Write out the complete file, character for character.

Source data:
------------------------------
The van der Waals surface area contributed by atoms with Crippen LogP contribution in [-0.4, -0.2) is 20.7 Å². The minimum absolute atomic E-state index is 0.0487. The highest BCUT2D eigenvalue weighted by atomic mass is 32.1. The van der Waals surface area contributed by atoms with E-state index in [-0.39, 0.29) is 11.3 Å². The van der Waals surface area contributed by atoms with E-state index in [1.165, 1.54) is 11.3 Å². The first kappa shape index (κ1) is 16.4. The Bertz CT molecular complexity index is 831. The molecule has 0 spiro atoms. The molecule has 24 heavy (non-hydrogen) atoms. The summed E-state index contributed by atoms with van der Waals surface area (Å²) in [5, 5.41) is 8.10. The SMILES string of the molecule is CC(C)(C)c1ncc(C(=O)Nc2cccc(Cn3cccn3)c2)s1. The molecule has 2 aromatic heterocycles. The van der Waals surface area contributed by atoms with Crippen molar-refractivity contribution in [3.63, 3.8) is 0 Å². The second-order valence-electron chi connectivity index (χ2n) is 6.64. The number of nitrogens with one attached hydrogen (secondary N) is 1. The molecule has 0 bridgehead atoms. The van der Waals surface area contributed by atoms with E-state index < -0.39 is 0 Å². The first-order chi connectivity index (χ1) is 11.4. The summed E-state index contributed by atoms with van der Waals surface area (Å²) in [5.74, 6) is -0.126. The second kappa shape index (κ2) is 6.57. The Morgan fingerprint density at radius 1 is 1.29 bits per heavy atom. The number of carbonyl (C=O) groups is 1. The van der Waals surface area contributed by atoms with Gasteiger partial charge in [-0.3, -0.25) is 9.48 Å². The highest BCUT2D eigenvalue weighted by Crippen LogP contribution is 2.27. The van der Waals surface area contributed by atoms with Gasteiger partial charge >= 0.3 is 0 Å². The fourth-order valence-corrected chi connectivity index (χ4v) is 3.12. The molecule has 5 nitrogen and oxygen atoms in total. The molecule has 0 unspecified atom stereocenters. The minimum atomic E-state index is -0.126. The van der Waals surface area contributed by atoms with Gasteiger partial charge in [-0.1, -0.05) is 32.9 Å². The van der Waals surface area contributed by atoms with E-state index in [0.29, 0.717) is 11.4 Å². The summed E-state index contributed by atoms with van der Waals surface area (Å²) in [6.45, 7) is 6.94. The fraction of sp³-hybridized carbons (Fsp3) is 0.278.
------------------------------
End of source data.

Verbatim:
The van der Waals surface area contributed by atoms with Crippen LogP contribution in [-0.4, -0.2) is 20.7 Å². The minimum absolute atomic E-state index is 0.0487. The highest BCUT2D eigenvalue weighted by atomic mass is 32.1. The van der Waals surface area contributed by atoms with E-state index in [-0.39, 0.29) is 11.3 Å². The van der Waals surface area contributed by atoms with E-state index in [1.165, 1.54) is 11.3 Å². The first kappa shape index (κ1) is 16.4. The Bertz CT molecular complexity index is 831. The molecule has 0 spiro atoms. The molecule has 24 heavy (non-hydrogen) atoms. The summed E-state index contributed by atoms with van der Waals surface area (Å²) in [5, 5.41) is 8.10. The SMILES string of the molecule is CC(C)(C)c1ncc(C(=O)Nc2cccc(Cn3cccn3)c2)s1. The molecule has 2 aromatic heterocycles. The van der Waals surface area contributed by atoms with Crippen molar-refractivity contribution in [3.63, 3.8) is 0 Å². The second-order valence-electron chi connectivity index (χ2n) is 6.64. The number of nitrogens with one attached hydrogen (secondary N) is 1. The molecule has 0 bridgehead atoms. The van der Waals surface area contributed by atoms with E-state index < -0.39 is 0 Å². The first-order chi connectivity index (χ1) is 11.4. The summed E-state index contributed by atoms with van der Waals surface area (Å²) in [5.74, 6) is -0.126. The second kappa shape index (κ2) is 6.57. The Morgan fingerprint density at radius 1 is 1.29 bits per heavy atom. The number of carbonyl (C=O) groups is 1. The van der Waals surface area contributed by atoms with Gasteiger partial charge in [-0.3, -0.25) is 9.48 Å². The highest BCUT2D eigenvalue weighted by Crippen LogP contribution is 2.27. The van der Waals surface area contributed by atoms with Gasteiger partial charge >= 0.3 is 0 Å². The fourth-order valence-corrected chi connectivity index (χ4v) is 3.12. The molecule has 5 nitrogen and oxygen atoms in total. The molecule has 0 unspecified atom stereocenters. The minimum atomic E-state index is -0.126. The van der Waals surface area contributed by atoms with Gasteiger partial charge in [-0.1, -0.05) is 32.9 Å². The van der Waals surface area contributed by atoms with E-state index in [0.29, 0.717) is 11.4 Å². The summed E-state index contributed by atoms with van der Waals surface area (Å²) in [6.45, 7) is 6.94. The fraction of sp³-hybridized carbons (Fsp3) is 0.278.